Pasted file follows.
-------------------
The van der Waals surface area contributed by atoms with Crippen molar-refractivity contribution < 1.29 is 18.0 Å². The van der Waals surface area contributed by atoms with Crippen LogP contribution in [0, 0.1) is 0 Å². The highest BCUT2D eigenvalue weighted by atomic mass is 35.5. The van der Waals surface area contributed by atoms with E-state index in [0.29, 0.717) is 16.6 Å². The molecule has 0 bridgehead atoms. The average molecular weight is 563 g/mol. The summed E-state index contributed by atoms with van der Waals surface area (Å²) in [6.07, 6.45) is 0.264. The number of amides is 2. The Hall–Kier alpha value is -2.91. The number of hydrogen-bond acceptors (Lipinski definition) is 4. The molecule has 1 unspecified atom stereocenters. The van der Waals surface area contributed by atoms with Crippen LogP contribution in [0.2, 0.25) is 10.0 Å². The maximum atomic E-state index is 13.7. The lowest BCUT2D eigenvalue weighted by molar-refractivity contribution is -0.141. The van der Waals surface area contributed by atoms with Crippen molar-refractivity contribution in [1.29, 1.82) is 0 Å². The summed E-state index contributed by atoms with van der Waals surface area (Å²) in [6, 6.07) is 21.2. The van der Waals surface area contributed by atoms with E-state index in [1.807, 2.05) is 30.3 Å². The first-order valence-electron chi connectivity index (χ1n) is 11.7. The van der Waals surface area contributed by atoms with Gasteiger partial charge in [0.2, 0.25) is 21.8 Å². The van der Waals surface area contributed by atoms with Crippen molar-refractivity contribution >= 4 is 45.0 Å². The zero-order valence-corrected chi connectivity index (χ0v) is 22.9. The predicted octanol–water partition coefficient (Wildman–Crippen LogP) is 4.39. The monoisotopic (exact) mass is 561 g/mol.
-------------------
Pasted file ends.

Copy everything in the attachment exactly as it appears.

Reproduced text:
The van der Waals surface area contributed by atoms with Crippen molar-refractivity contribution < 1.29 is 18.0 Å². The van der Waals surface area contributed by atoms with Crippen LogP contribution in [0, 0.1) is 0 Å². The highest BCUT2D eigenvalue weighted by atomic mass is 35.5. The van der Waals surface area contributed by atoms with E-state index in [0.29, 0.717) is 16.6 Å². The molecule has 0 bridgehead atoms. The average molecular weight is 563 g/mol. The summed E-state index contributed by atoms with van der Waals surface area (Å²) in [6.07, 6.45) is 0.264. The number of amides is 2. The Hall–Kier alpha value is -2.91. The number of hydrogen-bond acceptors (Lipinski definition) is 4. The molecule has 1 unspecified atom stereocenters. The van der Waals surface area contributed by atoms with Crippen LogP contribution in [0.2, 0.25) is 10.0 Å². The maximum atomic E-state index is 13.7. The lowest BCUT2D eigenvalue weighted by molar-refractivity contribution is -0.141. The van der Waals surface area contributed by atoms with Crippen molar-refractivity contribution in [1.29, 1.82) is 0 Å². The summed E-state index contributed by atoms with van der Waals surface area (Å²) in [6, 6.07) is 21.2. The van der Waals surface area contributed by atoms with E-state index in [1.807, 2.05) is 30.3 Å². The first-order valence-electron chi connectivity index (χ1n) is 11.7. The van der Waals surface area contributed by atoms with Gasteiger partial charge in [0.2, 0.25) is 21.8 Å². The van der Waals surface area contributed by atoms with Crippen molar-refractivity contribution >= 4 is 45.0 Å². The zero-order valence-corrected chi connectivity index (χ0v) is 22.9. The predicted octanol–water partition coefficient (Wildman–Crippen LogP) is 4.39. The monoisotopic (exact) mass is 561 g/mol.